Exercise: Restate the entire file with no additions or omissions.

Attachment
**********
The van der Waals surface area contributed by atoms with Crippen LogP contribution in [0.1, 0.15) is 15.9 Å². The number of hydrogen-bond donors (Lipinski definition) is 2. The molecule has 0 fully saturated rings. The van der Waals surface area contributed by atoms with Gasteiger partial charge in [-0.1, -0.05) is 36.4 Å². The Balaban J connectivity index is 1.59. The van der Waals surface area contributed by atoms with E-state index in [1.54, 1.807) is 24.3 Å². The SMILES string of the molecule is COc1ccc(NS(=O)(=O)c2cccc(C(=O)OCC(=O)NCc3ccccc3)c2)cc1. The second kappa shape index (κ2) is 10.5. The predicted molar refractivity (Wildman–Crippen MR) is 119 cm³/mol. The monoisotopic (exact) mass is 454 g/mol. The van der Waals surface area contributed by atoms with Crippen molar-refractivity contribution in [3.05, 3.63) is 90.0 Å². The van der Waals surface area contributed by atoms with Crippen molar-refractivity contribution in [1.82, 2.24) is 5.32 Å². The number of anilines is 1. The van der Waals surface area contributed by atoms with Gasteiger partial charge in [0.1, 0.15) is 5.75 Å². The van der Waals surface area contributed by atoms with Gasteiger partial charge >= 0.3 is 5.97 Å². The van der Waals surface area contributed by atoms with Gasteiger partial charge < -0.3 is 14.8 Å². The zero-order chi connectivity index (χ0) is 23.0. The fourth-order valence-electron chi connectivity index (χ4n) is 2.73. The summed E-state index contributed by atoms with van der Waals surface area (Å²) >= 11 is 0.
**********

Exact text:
The van der Waals surface area contributed by atoms with Crippen LogP contribution in [0.1, 0.15) is 15.9 Å². The number of hydrogen-bond donors (Lipinski definition) is 2. The molecule has 0 fully saturated rings. The van der Waals surface area contributed by atoms with Gasteiger partial charge in [-0.1, -0.05) is 36.4 Å². The Balaban J connectivity index is 1.59. The van der Waals surface area contributed by atoms with E-state index in [1.54, 1.807) is 24.3 Å². The SMILES string of the molecule is COc1ccc(NS(=O)(=O)c2cccc(C(=O)OCC(=O)NCc3ccccc3)c2)cc1. The second kappa shape index (κ2) is 10.5. The predicted molar refractivity (Wildman–Crippen MR) is 119 cm³/mol. The monoisotopic (exact) mass is 454 g/mol. The van der Waals surface area contributed by atoms with Crippen molar-refractivity contribution in [3.05, 3.63) is 90.0 Å². The van der Waals surface area contributed by atoms with Crippen molar-refractivity contribution in [1.82, 2.24) is 5.32 Å². The number of anilines is 1. The van der Waals surface area contributed by atoms with Gasteiger partial charge in [0.1, 0.15) is 5.75 Å². The van der Waals surface area contributed by atoms with Gasteiger partial charge >= 0.3 is 5.97 Å². The van der Waals surface area contributed by atoms with Gasteiger partial charge < -0.3 is 14.8 Å². The zero-order chi connectivity index (χ0) is 23.0. The fourth-order valence-electron chi connectivity index (χ4n) is 2.73. The summed E-state index contributed by atoms with van der Waals surface area (Å²) >= 11 is 0.